If instrumentation is code that you write to understand the state of a program, why are there so many types? You may have read about agent-based instrumentation, or library instrumentation, or automatic instrumentation -- let's step back, and talk about the different approaches that you can use to instrument a program in the first place.

  • You can write instrumentation code directly alongside your business logic and other code. This is known as 'white box instrumentation', or 'manual instrumentation'. In this approach, you're responsible for everything; You install and configure a telemetry API and SDK then write the instrumentation code yourself. This gives you the maximal control over what telemetry you emit, as well as what that telemetry contains.
  • You can import libraries that wrap or plug in to your dependencies, and those libraries contain instrumentation code. This is sometimes referred to as 'library instrumentation', but can also be thought of as a form of white box instrumentation. You're still making changes to the code, but instead of writing all of the instrumentation yourself, you're relying on a third party to do most of the work. This approach is usually combined with some amount of manual instrumentation on your part -- you extend the instrumentation code provided by the library with additional attributes or specific telemetry about your program.
  • You can use an external program or process that leverages instrumentation libraries and runtime modification to create instrumentation without code changes. This process can be referred to as 'black box instrumentation', 'agent based instrumentation', or 'automatic instrumentation'. The key distinction between this and the earlier examples is that you don't change your code at all. The agent uses reflection, interceptors, monkey patching, or other techniques to inject the instrumentation code into your program at runtime (or in some cases, at compile time).
  • You can use an external program to hook into existing telemetry being generated from your library or runtime and send this data off for analysis and processing. This is also a form of 'automatic instrumentation' or 'agent based instrumentation', although it's somewhat of a misnomer since there's no real instrumentation happening -- the instrumentation itself is native or built-in. This is in many ways the 'best' way of doing things, as it requires the least work on your part and provides a good balance between flexibility and telemetry resolution (since you can dynamically change what data you're collecting by modifying configuration values during runtime, often without interrupting your program execution)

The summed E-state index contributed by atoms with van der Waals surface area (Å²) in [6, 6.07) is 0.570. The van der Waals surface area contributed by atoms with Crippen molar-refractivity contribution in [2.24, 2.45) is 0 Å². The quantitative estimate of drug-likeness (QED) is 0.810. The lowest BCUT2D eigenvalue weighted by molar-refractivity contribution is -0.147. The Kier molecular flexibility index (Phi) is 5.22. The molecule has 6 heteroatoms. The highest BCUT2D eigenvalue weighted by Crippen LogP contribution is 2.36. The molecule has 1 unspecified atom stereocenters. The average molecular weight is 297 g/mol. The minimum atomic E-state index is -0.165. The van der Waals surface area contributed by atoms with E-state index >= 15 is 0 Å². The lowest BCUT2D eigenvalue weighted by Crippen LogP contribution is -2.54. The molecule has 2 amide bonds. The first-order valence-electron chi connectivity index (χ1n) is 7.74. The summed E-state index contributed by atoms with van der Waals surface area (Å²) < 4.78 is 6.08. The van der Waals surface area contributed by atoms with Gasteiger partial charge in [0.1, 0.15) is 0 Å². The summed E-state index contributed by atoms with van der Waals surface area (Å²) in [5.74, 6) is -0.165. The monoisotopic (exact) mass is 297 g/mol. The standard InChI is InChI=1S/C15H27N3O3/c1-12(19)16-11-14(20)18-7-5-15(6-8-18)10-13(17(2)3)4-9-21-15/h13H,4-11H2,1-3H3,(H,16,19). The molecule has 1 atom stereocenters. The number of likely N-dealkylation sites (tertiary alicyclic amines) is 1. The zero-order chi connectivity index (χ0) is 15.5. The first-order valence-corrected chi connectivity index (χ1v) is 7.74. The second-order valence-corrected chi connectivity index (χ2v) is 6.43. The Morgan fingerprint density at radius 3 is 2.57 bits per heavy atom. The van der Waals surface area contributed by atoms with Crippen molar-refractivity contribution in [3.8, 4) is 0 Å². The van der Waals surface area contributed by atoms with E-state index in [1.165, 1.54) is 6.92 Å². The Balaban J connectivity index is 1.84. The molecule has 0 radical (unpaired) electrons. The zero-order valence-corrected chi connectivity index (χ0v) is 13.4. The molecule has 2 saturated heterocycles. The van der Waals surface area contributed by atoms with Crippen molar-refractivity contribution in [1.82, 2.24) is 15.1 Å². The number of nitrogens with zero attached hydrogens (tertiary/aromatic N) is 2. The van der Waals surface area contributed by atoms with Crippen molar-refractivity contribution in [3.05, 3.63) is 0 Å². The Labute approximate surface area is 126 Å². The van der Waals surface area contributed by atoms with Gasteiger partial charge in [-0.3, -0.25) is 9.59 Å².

If you look at these four options, you might notice a bit of a theme. They form a quadrant where we care about how much we need to change our code, and how we handle the configuration of instrumentation. The actual choice you make in terms of which strategy you'd like to apply is going to differ based on many different facts -- the size of your team, the needs of various stakeholders in the organization, systems access, and so forth. One of the challenges to navigate here, though, is that some of these strategies are incompatible with each other! If you're using an agent, then that agent is probably exclusive. An OpenTelemetry agent and a DataDog agent, for example, are going to conflict with each other in most cases, as they'll both try to instrument the same parts of your program in different, incompatible ways.

The attentive reader may have noticed that the actual words I'm using to describe these don't necessarily map to these axes super well. I don't think this is deliberate, or at least the intention isn't to be misleading, on anyone's part. The problem is that we're trying to cram multiple dimensions of meaning into as few letters as possible, and anything you put in front of a long word like 'instrumentation' is likely to make people fall asleep from reading it. This is why OpenTelemetry's website has, for quite some time, consolidated these concepts pretty heavily. 'Instrumentation' is the top-level concept, with 'Manual' and 'Automatic' as sub-types. While this misses out on some nuance, that nuance wasn't judged to be terribly important at the time, as I recall.

Unfortunately, this approach also has wound up causing some confusion!

Instrumentation strategies differ based on your role